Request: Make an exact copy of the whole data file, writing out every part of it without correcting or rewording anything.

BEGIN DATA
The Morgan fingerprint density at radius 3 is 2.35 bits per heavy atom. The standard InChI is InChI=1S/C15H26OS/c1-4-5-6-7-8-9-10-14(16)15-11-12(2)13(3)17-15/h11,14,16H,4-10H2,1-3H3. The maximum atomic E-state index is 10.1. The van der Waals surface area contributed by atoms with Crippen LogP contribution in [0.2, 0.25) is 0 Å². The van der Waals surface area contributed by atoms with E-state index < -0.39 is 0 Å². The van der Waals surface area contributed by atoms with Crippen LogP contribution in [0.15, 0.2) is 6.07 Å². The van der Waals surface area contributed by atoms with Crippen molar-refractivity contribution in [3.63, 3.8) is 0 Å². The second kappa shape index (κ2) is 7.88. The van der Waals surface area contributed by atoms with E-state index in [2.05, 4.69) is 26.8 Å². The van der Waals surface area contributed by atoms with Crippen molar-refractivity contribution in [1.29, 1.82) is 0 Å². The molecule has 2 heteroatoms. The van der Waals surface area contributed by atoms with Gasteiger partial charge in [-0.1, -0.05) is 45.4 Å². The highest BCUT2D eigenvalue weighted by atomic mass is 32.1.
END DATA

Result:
The Morgan fingerprint density at radius 3 is 2.35 bits per heavy atom. The standard InChI is InChI=1S/C15H26OS/c1-4-5-6-7-8-9-10-14(16)15-11-12(2)13(3)17-15/h11,14,16H,4-10H2,1-3H3. The maximum atomic E-state index is 10.1. The van der Waals surface area contributed by atoms with Crippen LogP contribution in [0.2, 0.25) is 0 Å². The van der Waals surface area contributed by atoms with E-state index < -0.39 is 0 Å². The van der Waals surface area contributed by atoms with Crippen LogP contribution in [0.15, 0.2) is 6.07 Å². The van der Waals surface area contributed by atoms with Crippen molar-refractivity contribution in [3.63, 3.8) is 0 Å². The second kappa shape index (κ2) is 7.88. The van der Waals surface area contributed by atoms with E-state index in [2.05, 4.69) is 26.8 Å². The van der Waals surface area contributed by atoms with Crippen molar-refractivity contribution in [1.29, 1.82) is 0 Å². The molecule has 2 heteroatoms. The van der Waals surface area contributed by atoms with Gasteiger partial charge in [-0.1, -0.05) is 45.4 Å². The highest BCUT2D eigenvalue weighted by atomic mass is 32.1.